About This Clip
A Tempestade (The Tempest)
A performance by Teatro Praga. Based on William Shakespeare’s The Tempest and Henry Purcell’s The Enchanted Island.
Critics have observed how, in The Tempest, Shakespeare presents an island in which the virtues and flaws of characters are highlighted. This is the reason the island differs from character to character, depending on their past, personality, and intentions. The island depends on the personality of each person, which is why some have bad dreams and others good ones, some see images of usurpation and others a paradise island. As Harold Goddard puts it, “To innocent senses the isle itself is pure loveliness; to corrupted ones it is no better than a swamp”. Or, as Northrop Frye argues, “In this island the quality of one’s dreaming is an index of character”. Likewise, in Teatro Praga’s adaptation of The Tempest we see ourselves. The show opens with the audience’s entrance in the auditorium, the lights are on, the actors are there and the spectators see themselves reflected on a big screen on stage. These mechanisms call our attention to the audience’s role in the play and to the nature of the act of watching. As is said at the beginning of the show, “we are all in the same boat”. The tone is not, however, serious. After all, this is a musical comedy.
If the island doubles our image, it is only natural that a discussion about the nature of theater itself is to be found in Teatro Praga’s The Tempest, a company well-known for debating the topic in their staging of plays. In Shakespeare’s text, one finds multiple references to the art of theater and to the way Prospero associates magic to “mine art” (1.2.291). In Teatro Praga’s play, Prospero controls the narrative of his characters, their past and present, and we rely on his descriptions to better understand the stories that take place offstage, as if Teatro Praga were claiming that, in Shakespeare’s text, this is a figure who finds himself surrounded by underdeveloped characters such as Ferdinand or Antonio. Miranda is perceived as a teenager in love with the idea of romance (and of being in love), which explains her fascination for Ferdinand, the first man she sees. Sycorax is brought back from the dead, and in her Teatro Praga gives Prospero a worthy rival, played by the actress Cláudia Jardim. As dictatorial as Prospero, Sycorax attempts to steal his role and to stage manage the re-entry of her son, Caliban, “This island should be yours, are you listening to me?” This omnipotent figure is the only character who comes across in all spaces of the stage: appearing in the video projection and backstage, crossing the space whenever she pleases, and being a central figure of the masques.
The line “I must be here confined by you” (5.epil.4) finds its illustration in Praga’s The Tempest in an image that the company posted on Facebook a few weeks before the show. In it, one sees a group of tourists inside a cage in the middle of the savannah, being observed by a group of lions (a case in which prey and predator seem to have exchanged roles). As mentioned, Shakespeare’s notion of confinement on the island is illustrated in Bárbara Falcão Fernandes’ set design, in which we find a giant cage in the middle of the stage, where Prospero’s storm-makers accompany him. Notice how, in this idea of a cage which the viewers observe, we also perceive a commentary on the nature of theater itself – that space where others are given an opportunity to be voyeuristic. Prospero, standing above the cage, begins to speak and describes the show which has just ended. In the repetition of tempests, in the idea that we are observing what remains after a play has ended, this Tempest exceeds itself.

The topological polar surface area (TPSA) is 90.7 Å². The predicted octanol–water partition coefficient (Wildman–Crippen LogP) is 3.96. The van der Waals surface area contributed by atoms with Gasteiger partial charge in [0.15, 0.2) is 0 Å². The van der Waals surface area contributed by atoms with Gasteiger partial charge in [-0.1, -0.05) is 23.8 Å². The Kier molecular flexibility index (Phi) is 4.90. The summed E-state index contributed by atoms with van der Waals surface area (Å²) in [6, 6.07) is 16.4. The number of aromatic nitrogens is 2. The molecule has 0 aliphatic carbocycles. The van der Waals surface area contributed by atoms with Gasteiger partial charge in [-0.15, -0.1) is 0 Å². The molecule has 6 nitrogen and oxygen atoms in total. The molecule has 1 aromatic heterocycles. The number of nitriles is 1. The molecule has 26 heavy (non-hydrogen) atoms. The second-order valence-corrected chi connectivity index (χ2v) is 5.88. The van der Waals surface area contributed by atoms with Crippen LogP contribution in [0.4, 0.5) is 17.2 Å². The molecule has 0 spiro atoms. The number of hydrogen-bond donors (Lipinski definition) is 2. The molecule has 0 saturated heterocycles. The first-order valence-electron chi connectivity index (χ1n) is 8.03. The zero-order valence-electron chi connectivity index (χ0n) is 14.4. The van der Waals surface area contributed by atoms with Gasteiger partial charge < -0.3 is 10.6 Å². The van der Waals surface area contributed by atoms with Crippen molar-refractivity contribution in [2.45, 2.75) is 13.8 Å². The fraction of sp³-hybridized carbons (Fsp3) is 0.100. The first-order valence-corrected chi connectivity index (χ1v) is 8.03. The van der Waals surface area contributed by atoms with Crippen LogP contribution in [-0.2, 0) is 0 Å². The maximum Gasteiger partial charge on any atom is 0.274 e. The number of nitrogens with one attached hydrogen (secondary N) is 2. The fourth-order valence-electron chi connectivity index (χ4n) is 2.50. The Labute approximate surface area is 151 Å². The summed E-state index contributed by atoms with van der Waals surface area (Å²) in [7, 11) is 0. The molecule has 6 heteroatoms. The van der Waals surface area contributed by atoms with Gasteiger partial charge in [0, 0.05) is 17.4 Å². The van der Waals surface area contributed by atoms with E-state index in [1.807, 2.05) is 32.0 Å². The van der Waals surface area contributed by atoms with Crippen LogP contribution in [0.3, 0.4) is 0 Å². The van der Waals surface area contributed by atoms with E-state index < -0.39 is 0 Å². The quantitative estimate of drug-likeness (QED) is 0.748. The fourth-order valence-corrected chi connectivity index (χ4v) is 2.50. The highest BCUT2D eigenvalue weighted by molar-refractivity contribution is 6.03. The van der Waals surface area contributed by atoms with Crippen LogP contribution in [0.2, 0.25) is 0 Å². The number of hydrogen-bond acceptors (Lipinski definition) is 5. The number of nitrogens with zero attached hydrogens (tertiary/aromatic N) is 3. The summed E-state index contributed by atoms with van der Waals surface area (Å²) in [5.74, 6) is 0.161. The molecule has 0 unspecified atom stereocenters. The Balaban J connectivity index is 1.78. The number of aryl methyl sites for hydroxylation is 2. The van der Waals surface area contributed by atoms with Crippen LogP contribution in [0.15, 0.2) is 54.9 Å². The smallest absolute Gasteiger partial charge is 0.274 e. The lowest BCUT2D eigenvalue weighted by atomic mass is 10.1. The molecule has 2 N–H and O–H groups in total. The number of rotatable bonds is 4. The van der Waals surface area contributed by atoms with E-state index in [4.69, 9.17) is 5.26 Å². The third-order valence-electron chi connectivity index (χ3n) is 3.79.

Script in Portuguese adapted by Pedro Penim, André E. Teodósio, and J.M.Vieira Mendes.
The company website has additional information about this production.
Cast and Crew
Text and Creation: Pedro Penim, André E. Teodósio, J.M.Vieira Mendes.
Music: Xinobi & Moullinex.
Musical Arrangements: Carlos Clara Gomes.
Cast: Joana Barrios, Diogo Bento, André Godinho, Cláudia Jardim, Diogo Lopes, Patrícia da Silva, André E. Teodósio, Vicente Trindade, Daniel Worm d’Assumpção.
Vocal Director: Rui Baeta.
Soloists: Rui Baeta (Baritone) and Sandra Medeiros (I Soprano).
Choir: Ana Margarida Encarnação (II Soprano), Cristina Repas (Mezzo-soprano), João Francisco (Tenor).
Video: André Godinho.
Set Design: Bárbara Falcão Fernandes.
Light Design: Daniel Worm d’Assumpção.
Choreography: Vicente Trindade.
Historic Costumes: António de Oliveira Pinto.
Costume Design: Joana Barrios.
Guest Artists: Vasco Araújo, Catarina Campino, Javier Nuñez Gasco, João Pedro Vale.
Video Team: Joana Frazão, Salomé Lamas.
Boom Operator: Nuno Morão.
Sound Design: Jorge Imperial.
Light Assistant: Marta Fonseca.
Production: Elisabete Fragoso, Filipa Rolaça.
Production notes provided by Maria Sequeira Mendes, Assistant Professor, School of Arts and Humanities – University of Lisbon.